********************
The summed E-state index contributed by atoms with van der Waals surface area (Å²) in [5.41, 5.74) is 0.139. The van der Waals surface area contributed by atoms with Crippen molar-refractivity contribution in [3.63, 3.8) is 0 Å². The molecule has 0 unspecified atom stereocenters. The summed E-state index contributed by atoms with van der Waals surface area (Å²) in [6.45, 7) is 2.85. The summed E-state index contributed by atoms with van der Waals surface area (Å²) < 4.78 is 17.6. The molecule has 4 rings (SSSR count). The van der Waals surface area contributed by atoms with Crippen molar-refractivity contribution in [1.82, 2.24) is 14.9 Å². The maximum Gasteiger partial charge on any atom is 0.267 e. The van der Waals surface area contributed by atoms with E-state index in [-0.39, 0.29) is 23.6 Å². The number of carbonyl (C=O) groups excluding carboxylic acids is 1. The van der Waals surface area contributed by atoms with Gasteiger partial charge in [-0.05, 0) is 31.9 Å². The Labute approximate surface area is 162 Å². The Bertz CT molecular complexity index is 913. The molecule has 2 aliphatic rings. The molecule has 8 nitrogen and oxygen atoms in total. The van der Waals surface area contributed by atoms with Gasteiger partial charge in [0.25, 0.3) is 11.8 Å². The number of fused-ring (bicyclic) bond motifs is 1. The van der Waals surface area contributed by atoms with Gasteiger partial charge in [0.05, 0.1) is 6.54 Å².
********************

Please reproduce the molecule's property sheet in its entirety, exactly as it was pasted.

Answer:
The summed E-state index contributed by atoms with van der Waals surface area (Å²) in [5.41, 5.74) is 0.139. The van der Waals surface area contributed by atoms with Crippen molar-refractivity contribution in [3.63, 3.8) is 0 Å². The molecule has 0 unspecified atom stereocenters. The summed E-state index contributed by atoms with van der Waals surface area (Å²) in [6.45, 7) is 2.85. The summed E-state index contributed by atoms with van der Waals surface area (Å²) < 4.78 is 17.6. The molecule has 4 rings (SSSR count). The van der Waals surface area contributed by atoms with Crippen molar-refractivity contribution in [1.82, 2.24) is 14.9 Å². The maximum Gasteiger partial charge on any atom is 0.267 e. The van der Waals surface area contributed by atoms with E-state index in [-0.39, 0.29) is 23.6 Å². The number of carbonyl (C=O) groups excluding carboxylic acids is 1. The van der Waals surface area contributed by atoms with Gasteiger partial charge in [-0.05, 0) is 31.9 Å². The Labute approximate surface area is 162 Å². The Bertz CT molecular complexity index is 913. The molecule has 2 aliphatic rings. The molecule has 8 nitrogen and oxygen atoms in total. The van der Waals surface area contributed by atoms with Gasteiger partial charge in [0.25, 0.3) is 11.8 Å². The number of fused-ring (bicyclic) bond motifs is 1. The van der Waals surface area contributed by atoms with Gasteiger partial charge in [0.05, 0.1) is 6.54 Å².